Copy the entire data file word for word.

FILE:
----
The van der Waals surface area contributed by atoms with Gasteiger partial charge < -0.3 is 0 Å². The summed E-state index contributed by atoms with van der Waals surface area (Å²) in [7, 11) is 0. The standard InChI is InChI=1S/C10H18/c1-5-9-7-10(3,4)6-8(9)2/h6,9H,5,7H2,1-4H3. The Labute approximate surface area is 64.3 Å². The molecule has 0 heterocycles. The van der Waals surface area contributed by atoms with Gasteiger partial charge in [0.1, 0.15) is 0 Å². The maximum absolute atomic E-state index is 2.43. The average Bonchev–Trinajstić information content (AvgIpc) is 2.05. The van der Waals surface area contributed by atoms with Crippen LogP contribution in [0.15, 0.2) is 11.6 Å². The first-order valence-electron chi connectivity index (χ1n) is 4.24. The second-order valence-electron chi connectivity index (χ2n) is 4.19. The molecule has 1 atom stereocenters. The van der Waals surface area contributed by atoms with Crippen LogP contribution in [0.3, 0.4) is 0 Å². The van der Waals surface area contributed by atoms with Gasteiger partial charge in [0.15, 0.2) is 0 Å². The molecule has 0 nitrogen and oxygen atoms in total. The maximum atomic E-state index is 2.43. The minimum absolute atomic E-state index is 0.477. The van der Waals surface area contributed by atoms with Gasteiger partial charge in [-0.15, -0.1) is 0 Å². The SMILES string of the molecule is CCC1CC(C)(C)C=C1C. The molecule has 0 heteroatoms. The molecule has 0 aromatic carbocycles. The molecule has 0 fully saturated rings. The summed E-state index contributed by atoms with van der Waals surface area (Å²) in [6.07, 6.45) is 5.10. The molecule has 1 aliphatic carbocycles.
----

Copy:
The van der Waals surface area contributed by atoms with Gasteiger partial charge < -0.3 is 0 Å². The summed E-state index contributed by atoms with van der Waals surface area (Å²) in [7, 11) is 0. The standard InChI is InChI=1S/C10H18/c1-5-9-7-10(3,4)6-8(9)2/h6,9H,5,7H2,1-4H3. The Labute approximate surface area is 64.3 Å². The molecule has 0 heterocycles. The van der Waals surface area contributed by atoms with Gasteiger partial charge in [0.1, 0.15) is 0 Å². The maximum absolute atomic E-state index is 2.43. The average Bonchev–Trinajstić information content (AvgIpc) is 2.05. The van der Waals surface area contributed by atoms with Crippen LogP contribution in [0.15, 0.2) is 11.6 Å². The first-order valence-electron chi connectivity index (χ1n) is 4.24. The second-order valence-electron chi connectivity index (χ2n) is 4.19. The molecule has 1 atom stereocenters. The van der Waals surface area contributed by atoms with Crippen LogP contribution in [0.3, 0.4) is 0 Å². The van der Waals surface area contributed by atoms with Gasteiger partial charge in [0.15, 0.2) is 0 Å². The molecule has 0 nitrogen and oxygen atoms in total. The maximum atomic E-state index is 2.43. The minimum absolute atomic E-state index is 0.477. The van der Waals surface area contributed by atoms with Gasteiger partial charge in [-0.15, -0.1) is 0 Å². The SMILES string of the molecule is CCC1CC(C)(C)C=C1C. The molecule has 0 heteroatoms. The molecule has 0 aromatic carbocycles. The molecule has 0 fully saturated rings. The summed E-state index contributed by atoms with van der Waals surface area (Å²) in [6.07, 6.45) is 5.10. The molecule has 1 aliphatic carbocycles.